OAKLAND -- Somewhat lost in the cloud of disappointment from the A's AL Wild Card Game defeat to the Tampa Bay Rays on Wednesday was the terrific performance by 22-year-old Jesús Luzardo.
The hard-throwing southpaw pitched three scoreless innings of relief, allowing just one hit with four strikeouts. Luzardo's fastball touched 100 mph, while his slider made Rays hitters look like Little Leaguers.
Jesús Luzardo, 99mph Paint. ✝️🦎🖌️🖼️🎨 pic.twitter.com/hzKnOY8tVn— Rob Friedman (@PitchingNinja) October 3, 2019
Jesús Luzardo, Wicked 85mph Back Foot Slider. 🤢🦶 pic.twitter.com/5fVBQEf2h0— Rob Friedman (@PitchingNinja) October 3, 2019
The A's No. 1 prospect is expected to be the ace of the starting rotation next season, followed closely by fellow left-hander and No. 2 prospect A.J. Puk.
"They're going to be stars," A's manager Bob Melvin said Thursday. "Both of these guys are going to be fantastic players for us, and part of the feeling that we have going into next year that we're going to be better (is) because of guys like that."
Luzardo and Puk spent the majority of this season in the minor leagues as they recovered from injuries -- Luzardo from a strained rotator cuff and Puk from Tommy John surgery. Each pitcher eventually joined the A's bullpen late, and they certainly lived up to the hype.
Luzardo pitched 12 innings in September, allowing just two runs on five hits, with 16 strikeouts and three walks. Puk, 24, wasn't quite as dominant, but still posted a solid 3.18 ERA and 13 punchouts in 11 1/3 innings.
"Jesus and A.J. have a lot to offer going forward," A's general manager David Forst said. "Both worked through their own injuries, but I think we saw what Jesús is capable of last night, and A.J. is going to be a good starter for us for awhile."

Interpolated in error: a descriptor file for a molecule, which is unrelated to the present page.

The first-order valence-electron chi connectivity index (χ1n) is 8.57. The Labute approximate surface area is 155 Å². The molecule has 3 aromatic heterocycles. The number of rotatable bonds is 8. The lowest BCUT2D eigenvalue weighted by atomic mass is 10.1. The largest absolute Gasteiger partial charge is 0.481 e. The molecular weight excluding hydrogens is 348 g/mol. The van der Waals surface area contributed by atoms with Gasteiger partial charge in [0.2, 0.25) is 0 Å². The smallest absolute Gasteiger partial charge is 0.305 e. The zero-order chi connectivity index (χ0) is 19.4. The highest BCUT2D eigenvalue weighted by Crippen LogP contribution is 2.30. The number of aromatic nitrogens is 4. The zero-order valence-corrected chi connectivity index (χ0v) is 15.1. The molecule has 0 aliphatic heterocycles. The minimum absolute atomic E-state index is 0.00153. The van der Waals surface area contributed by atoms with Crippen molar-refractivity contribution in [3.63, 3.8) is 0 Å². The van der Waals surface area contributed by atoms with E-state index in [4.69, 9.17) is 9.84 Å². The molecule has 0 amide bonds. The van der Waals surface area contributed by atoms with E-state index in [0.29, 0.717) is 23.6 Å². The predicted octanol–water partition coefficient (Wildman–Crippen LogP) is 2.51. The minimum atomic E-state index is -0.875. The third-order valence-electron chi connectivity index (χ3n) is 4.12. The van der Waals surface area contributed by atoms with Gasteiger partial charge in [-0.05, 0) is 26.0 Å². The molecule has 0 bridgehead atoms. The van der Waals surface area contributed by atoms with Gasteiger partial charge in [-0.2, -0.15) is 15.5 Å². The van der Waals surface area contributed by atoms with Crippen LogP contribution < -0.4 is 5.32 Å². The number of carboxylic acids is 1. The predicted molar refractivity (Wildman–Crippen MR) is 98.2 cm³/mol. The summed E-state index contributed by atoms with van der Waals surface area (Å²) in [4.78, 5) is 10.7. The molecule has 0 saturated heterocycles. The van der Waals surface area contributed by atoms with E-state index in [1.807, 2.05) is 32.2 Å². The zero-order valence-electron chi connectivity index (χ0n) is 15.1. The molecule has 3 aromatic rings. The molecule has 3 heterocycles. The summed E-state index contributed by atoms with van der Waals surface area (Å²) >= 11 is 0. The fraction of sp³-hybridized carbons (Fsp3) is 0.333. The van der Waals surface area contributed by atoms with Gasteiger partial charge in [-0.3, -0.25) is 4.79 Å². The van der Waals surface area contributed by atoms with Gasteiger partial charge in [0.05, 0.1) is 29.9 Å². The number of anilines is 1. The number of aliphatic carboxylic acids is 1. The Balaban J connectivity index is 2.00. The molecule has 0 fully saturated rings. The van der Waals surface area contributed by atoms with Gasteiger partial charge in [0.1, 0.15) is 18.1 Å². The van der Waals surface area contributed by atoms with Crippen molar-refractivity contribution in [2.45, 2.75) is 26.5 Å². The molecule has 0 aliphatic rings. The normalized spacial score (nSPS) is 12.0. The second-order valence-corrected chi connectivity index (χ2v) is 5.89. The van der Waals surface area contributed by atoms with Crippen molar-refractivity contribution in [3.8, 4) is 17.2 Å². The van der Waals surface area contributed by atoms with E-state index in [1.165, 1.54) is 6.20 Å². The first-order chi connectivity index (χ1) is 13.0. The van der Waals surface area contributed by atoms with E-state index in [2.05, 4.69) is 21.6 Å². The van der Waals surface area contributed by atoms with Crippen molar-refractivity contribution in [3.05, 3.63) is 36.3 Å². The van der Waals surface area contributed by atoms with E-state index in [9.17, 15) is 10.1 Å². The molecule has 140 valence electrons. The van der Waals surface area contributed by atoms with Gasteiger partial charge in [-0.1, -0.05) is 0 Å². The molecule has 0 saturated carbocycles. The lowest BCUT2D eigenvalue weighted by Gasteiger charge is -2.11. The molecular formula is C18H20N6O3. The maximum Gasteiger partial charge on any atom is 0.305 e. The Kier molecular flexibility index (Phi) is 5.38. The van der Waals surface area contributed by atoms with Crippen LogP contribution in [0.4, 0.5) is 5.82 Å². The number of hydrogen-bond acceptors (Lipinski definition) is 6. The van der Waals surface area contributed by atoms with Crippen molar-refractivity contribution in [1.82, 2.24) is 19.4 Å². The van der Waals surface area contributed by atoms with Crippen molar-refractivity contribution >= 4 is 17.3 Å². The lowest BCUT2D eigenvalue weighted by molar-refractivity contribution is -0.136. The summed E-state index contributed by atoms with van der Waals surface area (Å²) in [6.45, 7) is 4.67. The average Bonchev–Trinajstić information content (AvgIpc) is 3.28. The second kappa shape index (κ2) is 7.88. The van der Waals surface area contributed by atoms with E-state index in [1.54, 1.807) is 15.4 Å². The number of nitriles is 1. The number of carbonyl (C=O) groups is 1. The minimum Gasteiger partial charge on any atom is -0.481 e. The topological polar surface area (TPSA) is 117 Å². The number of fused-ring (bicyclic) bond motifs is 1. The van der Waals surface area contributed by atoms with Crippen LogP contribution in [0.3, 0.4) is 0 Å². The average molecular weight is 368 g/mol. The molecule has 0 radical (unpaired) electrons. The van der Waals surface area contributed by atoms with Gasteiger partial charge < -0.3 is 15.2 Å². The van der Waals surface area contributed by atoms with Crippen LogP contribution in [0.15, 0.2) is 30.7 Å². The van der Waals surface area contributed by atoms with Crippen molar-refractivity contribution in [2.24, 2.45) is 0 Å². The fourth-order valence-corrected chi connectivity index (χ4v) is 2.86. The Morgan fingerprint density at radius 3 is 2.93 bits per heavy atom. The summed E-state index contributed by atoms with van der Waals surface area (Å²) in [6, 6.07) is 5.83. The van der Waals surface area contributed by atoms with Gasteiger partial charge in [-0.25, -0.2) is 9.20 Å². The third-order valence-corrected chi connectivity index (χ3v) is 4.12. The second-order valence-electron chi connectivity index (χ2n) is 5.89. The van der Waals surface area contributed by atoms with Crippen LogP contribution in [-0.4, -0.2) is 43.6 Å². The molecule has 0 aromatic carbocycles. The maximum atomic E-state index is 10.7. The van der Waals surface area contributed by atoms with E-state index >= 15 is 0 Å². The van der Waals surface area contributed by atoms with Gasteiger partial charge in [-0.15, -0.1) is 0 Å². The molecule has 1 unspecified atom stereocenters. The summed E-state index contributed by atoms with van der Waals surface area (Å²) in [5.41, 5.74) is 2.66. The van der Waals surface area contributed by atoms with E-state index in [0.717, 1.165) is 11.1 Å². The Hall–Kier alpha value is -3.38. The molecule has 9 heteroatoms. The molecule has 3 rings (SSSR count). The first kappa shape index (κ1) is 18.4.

Luzardo allowed an earned run in each of his first two major league appearances, but quickly became a shutdown pitcher for the A's. In each of his last five appearances, including his postseason debut Wednesday, the rookie didn't allow a run.
"In Jesús' case, he was factoring late in games," Melvin recalled. "After about one appearance maybe, when he came in the game, it was all about, 'Alright, how are we going to score some runs? He's got this taken care of.' For a young guy to be that impactful late in games -- seven inning, eighth inning, ninth inning -- that early in your career at that young of an age, you don't see that very often."
Luzardo and Puk should anchor a dominant rotation, which is also expected to include Frankie Montas, Sean Manaea, and Mike Fiers. If Luzardo and Puk continue to develop, that arguably could be the best starting five across MLB in 2020.
"I think we have a great future ahead of us and a lot of young guys who can help us out and contribute," Luzardo said. "Hopefully I continue to do what I did, and I'll be working for that. That's my goal."